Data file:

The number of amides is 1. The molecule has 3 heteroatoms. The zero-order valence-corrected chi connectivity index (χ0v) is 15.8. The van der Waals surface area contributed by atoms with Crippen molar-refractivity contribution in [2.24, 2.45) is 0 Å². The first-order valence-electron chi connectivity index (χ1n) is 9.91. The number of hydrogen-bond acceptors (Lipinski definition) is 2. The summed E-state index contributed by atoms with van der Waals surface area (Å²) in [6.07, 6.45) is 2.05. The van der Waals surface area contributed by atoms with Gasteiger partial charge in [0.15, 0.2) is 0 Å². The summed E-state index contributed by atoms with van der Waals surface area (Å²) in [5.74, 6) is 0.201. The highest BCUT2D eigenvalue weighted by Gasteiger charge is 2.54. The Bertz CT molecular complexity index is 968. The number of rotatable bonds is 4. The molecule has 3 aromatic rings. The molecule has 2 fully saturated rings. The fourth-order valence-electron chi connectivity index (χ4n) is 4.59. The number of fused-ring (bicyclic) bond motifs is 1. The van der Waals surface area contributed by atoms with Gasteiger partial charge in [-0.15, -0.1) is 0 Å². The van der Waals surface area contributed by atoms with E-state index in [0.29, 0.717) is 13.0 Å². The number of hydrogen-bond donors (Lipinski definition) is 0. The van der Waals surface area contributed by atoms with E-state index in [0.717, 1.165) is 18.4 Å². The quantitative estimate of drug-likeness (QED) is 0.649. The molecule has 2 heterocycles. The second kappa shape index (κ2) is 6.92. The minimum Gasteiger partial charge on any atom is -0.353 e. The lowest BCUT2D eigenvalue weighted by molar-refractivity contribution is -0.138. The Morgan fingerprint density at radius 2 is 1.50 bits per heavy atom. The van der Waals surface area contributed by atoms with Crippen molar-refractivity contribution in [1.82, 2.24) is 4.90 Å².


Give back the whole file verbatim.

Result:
The number of amides is 1. The molecule has 3 heteroatoms. The zero-order valence-corrected chi connectivity index (χ0v) is 15.8. The van der Waals surface area contributed by atoms with Crippen molar-refractivity contribution in [2.24, 2.45) is 0 Å². The first-order valence-electron chi connectivity index (χ1n) is 9.91. The number of hydrogen-bond acceptors (Lipinski definition) is 2. The summed E-state index contributed by atoms with van der Waals surface area (Å²) in [6.07, 6.45) is 2.05. The van der Waals surface area contributed by atoms with Gasteiger partial charge in [0.15, 0.2) is 0 Å². The summed E-state index contributed by atoms with van der Waals surface area (Å²) in [5.74, 6) is 0.201. The highest BCUT2D eigenvalue weighted by Gasteiger charge is 2.54. The Bertz CT molecular complexity index is 968. The number of rotatable bonds is 4. The molecule has 3 aromatic rings. The molecule has 2 fully saturated rings. The fourth-order valence-electron chi connectivity index (χ4n) is 4.59. The number of fused-ring (bicyclic) bond motifs is 1. The van der Waals surface area contributed by atoms with Gasteiger partial charge in [-0.15, -0.1) is 0 Å². The van der Waals surface area contributed by atoms with E-state index in [0.29, 0.717) is 13.0 Å². The number of hydrogen-bond donors (Lipinski definition) is 0. The van der Waals surface area contributed by atoms with E-state index in [0.717, 1.165) is 18.4 Å². The quantitative estimate of drug-likeness (QED) is 0.649. The molecule has 2 heterocycles. The second kappa shape index (κ2) is 6.92. The minimum Gasteiger partial charge on any atom is -0.353 e. The lowest BCUT2D eigenvalue weighted by molar-refractivity contribution is -0.138. The Morgan fingerprint density at radius 2 is 1.50 bits per heavy atom. The van der Waals surface area contributed by atoms with Crippen molar-refractivity contribution in [1.82, 2.24) is 4.90 Å².